Arizona mom waiting to hear why son died in 'praying position' after 'altercation' in Sheriff Joe Arpaio's jail
Sheriff Joe Arpaio of Maricopa County, Arizona speaking at the Tea Party Patriots American Policy Summit in Phoenix, Arizona (Gage Skidmore/Flickr)

An Arizona woman has been waiting nearly four months to find out how -- and why -- her son died in Sheriff Joe Arpaio's jail.


Anthony Singleton was arrested at his mother's home Oct. 21 for failure to appear in court on drug charges, and detectives returned a little over two weeks later to inform Donnie Kramer that her son had died in custody, reported the Phoenix New Times.

"They said they found him in the praying position at his bed, non-responsive," Kramer told the newspaper.

Detectives said her 27-year-old son was hospitalized twice after complaining of stomach pain and blood in his stool, and Kramer's sister -- who was present during the detectives' visit -- said one detail stood out to her.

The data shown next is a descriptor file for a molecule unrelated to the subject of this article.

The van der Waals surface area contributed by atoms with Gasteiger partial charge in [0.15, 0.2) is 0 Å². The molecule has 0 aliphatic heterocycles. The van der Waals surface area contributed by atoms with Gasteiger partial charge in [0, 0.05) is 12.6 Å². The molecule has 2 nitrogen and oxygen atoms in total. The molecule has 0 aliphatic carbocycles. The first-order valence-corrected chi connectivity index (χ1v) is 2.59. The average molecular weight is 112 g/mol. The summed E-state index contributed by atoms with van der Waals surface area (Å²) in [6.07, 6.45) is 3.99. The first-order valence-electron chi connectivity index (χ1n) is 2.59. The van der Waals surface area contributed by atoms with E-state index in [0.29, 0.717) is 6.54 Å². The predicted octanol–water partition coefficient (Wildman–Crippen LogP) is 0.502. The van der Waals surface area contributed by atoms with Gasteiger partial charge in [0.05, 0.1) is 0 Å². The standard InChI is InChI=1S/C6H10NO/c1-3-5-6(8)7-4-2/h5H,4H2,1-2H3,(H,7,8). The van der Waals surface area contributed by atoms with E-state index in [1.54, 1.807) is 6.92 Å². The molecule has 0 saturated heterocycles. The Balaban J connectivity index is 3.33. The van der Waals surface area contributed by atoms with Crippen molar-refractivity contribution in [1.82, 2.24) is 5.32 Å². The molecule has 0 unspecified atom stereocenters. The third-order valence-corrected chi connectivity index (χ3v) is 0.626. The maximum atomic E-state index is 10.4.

Sandra La Freniere said the Maricopa County detectives told them Singleton had been involved in an altercation with a detention officer, and he was then transferred from general population at Durango jail to solitary confinement at the Fourth Avenue jail's Special Management Unit.

The controversial Arpaio, who endorsed Donald Trump last month, was found by a federal judge to have racially profiled Latinos and has called for investigations into the circumstances of President Barack Obama's birth.

Kramer shared a photo taken during her son's autopsy that shows multiple abrasions along his hairline on the left side of his forehead, along with another in the center of his forehead and another just below his eye, on the left cheekbone.

Singleton had been ordered to appear in court for possession of heroin, methamphetamine and drug paraphernalia, and he also faced two felony counts for unlawful entry.

Kramer said her son was a heroin addict and had hoped to kick drugs for good when he went back to jail.

Opiate withdrawal is frequently accompanied by abdominal cramping and other painful symptoms, but withdrawal is not typically fatal.

"I knew he was going to be hurting," Kramer told the New Times. "I just didn't know he was going to end up dead."

A spokesman for the sheriff's office told the newspaper that Singleton's death remained under investigation but offered no additional details about the case.

Singleton was the father of three children 8 and younger.